Alternative types of earning streams can be a bit like the characters in the animated sitcom series ZIG and ZAG. In this show, Alien twin brothers from the Planet Zog have crash landed on a strange blue and green planet called Earth, creating all kinds of mayhem. Similarly, alternatives in a 60/40 portfolio could add diversification through low correlation to traditional earnings streams, but this may cause mayhem or, variations versus traditional expectations. Diversification has a price and a benefit! Although certain things ZIG when others ZAG, they ultimately go up – this should lower investor anxiety and help achieve investor goals.
To have an impact on an overall portfolio, we recommend a minimum strategic allocation of 15% to 25% in alternatives/non-traditional strategies. To help with the allocation process, we divide across the following categories, but that does not mean the categories should be spread equally. A thoughtful approach to risk/reward is still required.
- Active Income producing ETFs: Strategies that produce income from Non-Traditional sources, aka options strategies, closed end fund, REITS and multi-asset class fixed income strategies. Arguably, these strategies need to be innovative and actively managed.
- Risk Parity & Low-Neutral Beta strategies that derive returns with a non-traditional mix of assets as a one-stop solution for broad allocation.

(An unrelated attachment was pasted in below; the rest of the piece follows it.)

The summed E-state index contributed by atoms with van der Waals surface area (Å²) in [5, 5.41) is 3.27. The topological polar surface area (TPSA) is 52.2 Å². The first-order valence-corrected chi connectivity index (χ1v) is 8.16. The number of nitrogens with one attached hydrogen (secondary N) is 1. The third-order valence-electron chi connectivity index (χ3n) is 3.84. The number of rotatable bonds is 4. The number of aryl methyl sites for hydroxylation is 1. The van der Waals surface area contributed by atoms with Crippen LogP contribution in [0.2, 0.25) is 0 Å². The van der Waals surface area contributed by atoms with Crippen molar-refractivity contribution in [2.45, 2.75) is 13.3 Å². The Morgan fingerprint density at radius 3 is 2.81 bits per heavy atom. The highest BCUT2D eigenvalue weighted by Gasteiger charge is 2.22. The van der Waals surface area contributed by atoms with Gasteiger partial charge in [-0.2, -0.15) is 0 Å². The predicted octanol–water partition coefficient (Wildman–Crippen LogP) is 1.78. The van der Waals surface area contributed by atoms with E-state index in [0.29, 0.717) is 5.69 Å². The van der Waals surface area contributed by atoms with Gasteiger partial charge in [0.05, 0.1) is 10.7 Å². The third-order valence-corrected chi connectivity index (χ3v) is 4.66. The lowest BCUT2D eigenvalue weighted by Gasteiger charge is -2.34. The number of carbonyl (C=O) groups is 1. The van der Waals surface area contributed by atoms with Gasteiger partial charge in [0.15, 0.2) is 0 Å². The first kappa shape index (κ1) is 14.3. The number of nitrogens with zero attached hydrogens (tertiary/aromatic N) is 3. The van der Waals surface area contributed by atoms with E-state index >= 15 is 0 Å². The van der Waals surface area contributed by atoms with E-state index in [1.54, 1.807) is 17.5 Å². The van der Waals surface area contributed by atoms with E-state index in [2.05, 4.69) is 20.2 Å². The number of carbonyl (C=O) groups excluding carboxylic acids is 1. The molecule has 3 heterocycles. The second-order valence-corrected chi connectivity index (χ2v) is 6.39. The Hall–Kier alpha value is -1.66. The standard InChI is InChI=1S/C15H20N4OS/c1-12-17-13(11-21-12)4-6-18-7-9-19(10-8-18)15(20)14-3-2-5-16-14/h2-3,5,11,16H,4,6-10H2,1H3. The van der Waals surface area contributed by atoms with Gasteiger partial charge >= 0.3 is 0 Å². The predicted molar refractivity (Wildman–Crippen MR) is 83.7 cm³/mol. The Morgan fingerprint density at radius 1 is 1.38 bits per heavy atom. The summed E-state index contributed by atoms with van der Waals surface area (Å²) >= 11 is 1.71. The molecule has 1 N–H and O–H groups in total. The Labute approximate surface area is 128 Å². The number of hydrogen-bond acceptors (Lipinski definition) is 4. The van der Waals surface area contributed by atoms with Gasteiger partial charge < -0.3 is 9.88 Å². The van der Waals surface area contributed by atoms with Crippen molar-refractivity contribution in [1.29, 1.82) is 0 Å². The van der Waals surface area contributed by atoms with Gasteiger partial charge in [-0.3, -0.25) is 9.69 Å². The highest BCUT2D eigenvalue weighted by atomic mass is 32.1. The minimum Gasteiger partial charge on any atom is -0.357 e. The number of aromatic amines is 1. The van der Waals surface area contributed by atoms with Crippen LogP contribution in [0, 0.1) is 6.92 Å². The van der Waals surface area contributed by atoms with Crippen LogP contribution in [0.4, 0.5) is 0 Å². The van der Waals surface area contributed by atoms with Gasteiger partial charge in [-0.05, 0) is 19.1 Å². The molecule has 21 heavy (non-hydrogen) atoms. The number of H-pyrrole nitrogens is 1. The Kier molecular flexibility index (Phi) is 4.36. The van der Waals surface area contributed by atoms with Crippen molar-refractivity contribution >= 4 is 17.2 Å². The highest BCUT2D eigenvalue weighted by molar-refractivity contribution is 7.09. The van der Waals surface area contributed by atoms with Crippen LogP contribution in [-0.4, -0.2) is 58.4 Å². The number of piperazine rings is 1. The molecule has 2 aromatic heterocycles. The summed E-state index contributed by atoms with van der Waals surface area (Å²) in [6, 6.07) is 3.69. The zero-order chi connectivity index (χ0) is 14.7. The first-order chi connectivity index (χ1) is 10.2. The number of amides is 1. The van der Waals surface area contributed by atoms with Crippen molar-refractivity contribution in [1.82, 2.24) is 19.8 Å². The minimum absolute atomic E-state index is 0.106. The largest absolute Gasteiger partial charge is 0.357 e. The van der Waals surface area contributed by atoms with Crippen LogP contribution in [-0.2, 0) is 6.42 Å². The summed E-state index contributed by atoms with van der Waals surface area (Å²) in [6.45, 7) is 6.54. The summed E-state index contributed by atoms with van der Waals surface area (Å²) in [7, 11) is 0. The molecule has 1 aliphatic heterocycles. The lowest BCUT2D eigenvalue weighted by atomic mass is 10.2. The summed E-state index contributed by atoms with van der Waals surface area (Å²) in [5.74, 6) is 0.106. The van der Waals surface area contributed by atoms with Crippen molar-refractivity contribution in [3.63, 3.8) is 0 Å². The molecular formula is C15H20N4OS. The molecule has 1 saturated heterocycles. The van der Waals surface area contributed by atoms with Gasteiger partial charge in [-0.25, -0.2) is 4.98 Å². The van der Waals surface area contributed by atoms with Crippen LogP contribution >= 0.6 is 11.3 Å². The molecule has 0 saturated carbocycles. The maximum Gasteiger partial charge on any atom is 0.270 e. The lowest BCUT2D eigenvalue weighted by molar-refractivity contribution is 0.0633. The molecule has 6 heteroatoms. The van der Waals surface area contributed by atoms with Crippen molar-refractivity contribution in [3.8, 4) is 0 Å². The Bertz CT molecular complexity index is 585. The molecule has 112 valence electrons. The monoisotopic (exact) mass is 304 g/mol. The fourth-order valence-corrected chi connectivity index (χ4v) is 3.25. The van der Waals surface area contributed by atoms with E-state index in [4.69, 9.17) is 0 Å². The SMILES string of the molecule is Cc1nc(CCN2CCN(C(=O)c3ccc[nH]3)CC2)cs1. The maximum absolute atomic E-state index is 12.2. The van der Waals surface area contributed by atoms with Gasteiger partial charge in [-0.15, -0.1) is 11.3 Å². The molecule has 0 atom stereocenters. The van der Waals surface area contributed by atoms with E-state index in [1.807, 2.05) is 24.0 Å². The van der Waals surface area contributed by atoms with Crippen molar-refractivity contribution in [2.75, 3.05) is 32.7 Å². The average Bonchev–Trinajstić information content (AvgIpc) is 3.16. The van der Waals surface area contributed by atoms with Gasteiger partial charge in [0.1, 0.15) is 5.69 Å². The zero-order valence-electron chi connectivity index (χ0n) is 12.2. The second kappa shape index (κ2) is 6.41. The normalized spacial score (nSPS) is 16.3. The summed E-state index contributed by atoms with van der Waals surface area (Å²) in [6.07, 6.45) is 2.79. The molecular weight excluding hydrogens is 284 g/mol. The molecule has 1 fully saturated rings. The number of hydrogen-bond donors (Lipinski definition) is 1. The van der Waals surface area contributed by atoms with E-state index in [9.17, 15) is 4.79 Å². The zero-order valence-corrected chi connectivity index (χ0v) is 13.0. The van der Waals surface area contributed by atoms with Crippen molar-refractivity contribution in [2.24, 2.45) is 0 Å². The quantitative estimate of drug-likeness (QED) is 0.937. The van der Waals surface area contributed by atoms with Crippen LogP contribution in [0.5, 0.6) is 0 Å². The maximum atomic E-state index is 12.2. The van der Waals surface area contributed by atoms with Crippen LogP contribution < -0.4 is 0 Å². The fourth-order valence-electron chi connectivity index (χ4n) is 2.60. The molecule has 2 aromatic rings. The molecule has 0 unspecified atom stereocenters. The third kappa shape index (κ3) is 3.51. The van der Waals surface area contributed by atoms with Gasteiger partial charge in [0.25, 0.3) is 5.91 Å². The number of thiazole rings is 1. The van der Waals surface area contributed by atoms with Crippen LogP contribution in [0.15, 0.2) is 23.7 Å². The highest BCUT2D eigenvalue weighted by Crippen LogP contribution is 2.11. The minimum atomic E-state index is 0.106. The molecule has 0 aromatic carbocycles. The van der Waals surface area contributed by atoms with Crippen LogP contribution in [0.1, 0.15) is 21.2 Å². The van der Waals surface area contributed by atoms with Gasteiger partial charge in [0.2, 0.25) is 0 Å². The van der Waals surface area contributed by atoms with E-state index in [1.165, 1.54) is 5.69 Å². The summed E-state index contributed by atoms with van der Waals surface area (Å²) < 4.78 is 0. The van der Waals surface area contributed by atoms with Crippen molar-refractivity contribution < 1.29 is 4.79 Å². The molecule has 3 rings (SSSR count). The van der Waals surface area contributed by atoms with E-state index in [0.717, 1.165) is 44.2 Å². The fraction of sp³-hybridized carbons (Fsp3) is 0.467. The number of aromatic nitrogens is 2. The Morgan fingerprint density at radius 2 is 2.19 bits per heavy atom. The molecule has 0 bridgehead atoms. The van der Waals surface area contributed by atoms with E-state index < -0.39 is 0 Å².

- Tactical Strategies/Risk-On/Risk off: using a basket approach maximizes the tax efficiency of the ETF wrapper and can optimize the financial advisor’s time.
- Commodities could be in a super cycle mode and are under-owned and ubiquitous in terms of people’s life-style and standard of living. We don’t see a lot reasons that food costs will go down.
- Bitcoin and Crypto, for its mathematical properties and as a technological disruptor. Some may call it a store of value. Like Paul Tudor Jones – we prefer just to follow the math, utility value and adoption.
Conclusion: Buy in May and Sail Away
Since it’s already June, it’s too late to say “sell in May and go away,” so instead we answer the question about what to buy in June. To be clear, this is not a market timing recommendation or a wholesale “Risk-On/Risk-Off” decision. Last week, the market, as measured by the S&P 500 index, closed at an all-time high (Monday, June 14th at 4,255) and pulled back about 2% (closing Friday June 18th at 4,166). This is a strategy idea for conservative accounts based upon the question of market conditions and expectations about current global market conditions. Investors need to take into consideration questions and unknowns surrounding inflation, the risk of global bank/central bank coordination, and other macro-economic risks. Rather, this is about analysis and a need for diversification in people’s portfolios. In the ETF Think Tank, our goal is to enhance the value of the financial advisor, which can include the inspiration of insights, discussions and research.